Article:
- IIHMR University Jaipur ventures into the world of activism via a film on Climate Change
- Made in collaboration with Future Health System, this film delves upon the sensitivity of the fast-evolving climate and the adverse effect of this change on children.
- The film garnered great attention, being screened at the prestigious World Conference on Health and Climate Change
- The film was also screened at the Wellcome Trust’s International Society for Neglected Tropical Disease in London
Mankind is advancing rapidly, a feat that is both beneficial and detrimental for the environment, especially the climate. To throw light on this, IIHMR University Jaipur, in association with Future Health System (FHS), has made a film on climate change and its effect on children. Aptly titled “Children of an Uncertain Climate”, the content of the film is based on “Decoding Child Health Impact under Climate Crisis”, an eminently illustrious study by FHS. This short film delves into the ways Climate Change is impacting a child health in India, keeping in context Sundarbans – a climatically exposed and vulnerable region. The FHS study states that the Sundarbans, the mangrove forest delta shared both by India and Bangladesh is among the worst hit regions of climate change in the world.
There is no bigger threat to humanity than that of climate change, which is steadily undermining the years of progress made in sustenance and development. Here, the most vulnerable strata come from the children, who would have to bear the brunt of adult’s follies. Hunger and malnutrition are directly linked to the shift in a climate, which in turn creates a disorder in the production cycle. The rise in temperature, water scarcity, and air pollution have joined hands to create an inhospitable scenario where children will face a full-forced impact of both water-borne diseases and dangerous respiratory conditions. Unless addressed and tackled properly, the future that one has envisioned for his/her progeny is about to be at stake.
“India, along with the world, is set to move towards a perilous era, plagued in complications caused by our own short-sightedness. Inter-governmental Panel for Climate Change (IPCC) predicts that loss of snow from the Himalayas will result in a rise in the sea levels and reduce the flow of water into the Ganges, Brahmaputra and Meghna (GBM delta) basins. This threatens to leave millions of people homeless, lacking water, food, or access to basic services like health care” said Dr Pankaj Gupta, President, IIHMR University.
To embolden the cause, the film “Children of an Uncertain Climate” was shown at the World Conference on Health and Climate Change that took place on 15 – 16 April 2019. Held in Cannes, France, the conference, called the first ever ‘humanitarian COP’, brought together international experts, operations specialists from various national Red Cross and Red Crescent societies, public and private sector decision-makers, researchers, international organizations and members of the media. This conference has been created to update the variances in modern scientific research, presenting innovative solutions to take up the biggest public health challenge of the 21st century.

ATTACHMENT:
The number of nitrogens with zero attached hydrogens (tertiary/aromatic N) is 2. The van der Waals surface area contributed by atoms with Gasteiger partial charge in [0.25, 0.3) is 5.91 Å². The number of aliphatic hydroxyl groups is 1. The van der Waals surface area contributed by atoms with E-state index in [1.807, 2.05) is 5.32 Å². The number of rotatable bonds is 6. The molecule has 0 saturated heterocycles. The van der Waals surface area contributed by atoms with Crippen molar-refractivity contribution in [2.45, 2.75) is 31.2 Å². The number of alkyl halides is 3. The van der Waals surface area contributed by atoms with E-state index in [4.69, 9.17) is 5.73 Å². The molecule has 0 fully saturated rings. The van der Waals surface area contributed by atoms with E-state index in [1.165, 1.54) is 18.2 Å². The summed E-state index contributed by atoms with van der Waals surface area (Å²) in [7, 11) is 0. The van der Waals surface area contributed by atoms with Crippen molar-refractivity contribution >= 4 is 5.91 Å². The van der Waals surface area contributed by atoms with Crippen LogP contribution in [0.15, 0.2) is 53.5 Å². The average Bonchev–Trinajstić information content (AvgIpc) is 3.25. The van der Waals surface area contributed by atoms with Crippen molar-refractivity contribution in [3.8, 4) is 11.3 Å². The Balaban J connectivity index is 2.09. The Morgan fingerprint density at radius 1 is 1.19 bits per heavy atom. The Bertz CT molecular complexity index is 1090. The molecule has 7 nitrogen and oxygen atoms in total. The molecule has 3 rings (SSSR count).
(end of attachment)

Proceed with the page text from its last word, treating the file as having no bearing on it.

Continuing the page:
“It’s about time policymakers take the cause of children into consideration while drafting climate change policy, research and action. Evidence suggests that children are most likely to experience adverse health effects caused by environmental factors. WHO states that predictions by the IPCC envisage that changes in extreme weather events, undernutrition and the spread of infectious diseases will increase morbidity and mortality due to climate change by 2030 Therefore, we need to ensure that the specific needs of children form the centre of any climate change policies” said Dr. S.D. Gupta, Chairman, IIHMR University.
The film and the study aim to create a powerful conversation which results in the following proactive measures:
- Identify climate change as a risk factor for food security, especially in the island pockets where resources are limited
- Adopt long-term community-led adaptation strategies in the food production system instead of short-term emergency response
- Build climate-sensitive infrastructure in climatically vulnerable pockets for uninterrupted care services
- Undertake state-led innovative measures for supplying vegetables and fruits through the Public Distribution System to improve the food availability of the region
- Undertake strong surveillance to monitor the growth of the children, especially in the worst-hit regions for prompt action on food insecurity at the household level